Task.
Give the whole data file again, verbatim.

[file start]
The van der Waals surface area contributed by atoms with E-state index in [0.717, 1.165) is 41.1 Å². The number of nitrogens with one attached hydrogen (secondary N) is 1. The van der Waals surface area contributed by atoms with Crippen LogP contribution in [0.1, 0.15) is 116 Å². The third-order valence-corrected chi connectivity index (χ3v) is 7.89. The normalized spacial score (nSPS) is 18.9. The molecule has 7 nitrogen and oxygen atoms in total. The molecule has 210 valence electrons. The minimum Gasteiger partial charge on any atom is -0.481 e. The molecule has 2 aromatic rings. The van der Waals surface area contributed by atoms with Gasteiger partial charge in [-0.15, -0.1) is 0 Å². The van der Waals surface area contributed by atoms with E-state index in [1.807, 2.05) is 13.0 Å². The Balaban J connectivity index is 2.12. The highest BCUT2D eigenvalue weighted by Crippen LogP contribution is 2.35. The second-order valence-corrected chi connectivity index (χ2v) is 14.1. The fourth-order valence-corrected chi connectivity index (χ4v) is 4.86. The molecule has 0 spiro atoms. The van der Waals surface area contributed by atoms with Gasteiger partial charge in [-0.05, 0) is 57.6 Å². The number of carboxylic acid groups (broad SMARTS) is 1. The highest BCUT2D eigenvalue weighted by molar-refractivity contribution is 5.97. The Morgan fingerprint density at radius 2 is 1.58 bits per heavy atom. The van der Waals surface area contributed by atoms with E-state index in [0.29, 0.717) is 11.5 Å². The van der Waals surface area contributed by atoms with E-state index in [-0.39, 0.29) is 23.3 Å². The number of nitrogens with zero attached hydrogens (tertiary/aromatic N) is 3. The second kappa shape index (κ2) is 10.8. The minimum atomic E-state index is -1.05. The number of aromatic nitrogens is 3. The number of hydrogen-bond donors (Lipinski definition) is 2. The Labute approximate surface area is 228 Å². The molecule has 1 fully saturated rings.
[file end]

The van der Waals surface area contributed by atoms with E-state index in [0.717, 1.165) is 41.1 Å². The number of nitrogens with one attached hydrogen (secondary N) is 1. The van der Waals surface area contributed by atoms with Crippen LogP contribution in [0.1, 0.15) is 116 Å². The third-order valence-corrected chi connectivity index (χ3v) is 7.89. The normalized spacial score (nSPS) is 18.9. The molecule has 7 nitrogen and oxygen atoms in total. The molecule has 210 valence electrons. The minimum Gasteiger partial charge on any atom is -0.481 e. The molecule has 2 aromatic rings. The van der Waals surface area contributed by atoms with Gasteiger partial charge in [-0.15, -0.1) is 0 Å². The van der Waals surface area contributed by atoms with E-state index in [1.807, 2.05) is 13.0 Å². The Balaban J connectivity index is 2.12. The highest BCUT2D eigenvalue weighted by Crippen LogP contribution is 2.35. The second-order valence-corrected chi connectivity index (χ2v) is 14.1. The fourth-order valence-corrected chi connectivity index (χ4v) is 4.86. The molecule has 0 spiro atoms. The van der Waals surface area contributed by atoms with Gasteiger partial charge in [-0.05, 0) is 57.6 Å². The number of carboxylic acid groups (broad SMARTS) is 1. The highest BCUT2D eigenvalue weighted by molar-refractivity contribution is 5.97. The Morgan fingerprint density at radius 2 is 1.58 bits per heavy atom. The van der Waals surface area contributed by atoms with E-state index in [0.29, 0.717) is 11.5 Å². The van der Waals surface area contributed by atoms with E-state index in [-0.39, 0.29) is 23.3 Å². The number of nitrogens with zero attached hydrogens (tertiary/aromatic N) is 3. The second kappa shape index (κ2) is 10.8. The minimum atomic E-state index is -1.05. The number of aromatic nitrogens is 3. The number of hydrogen-bond donors (Lipinski definition) is 2. The Labute approximate surface area is 228 Å². The molecule has 1 fully saturated rings.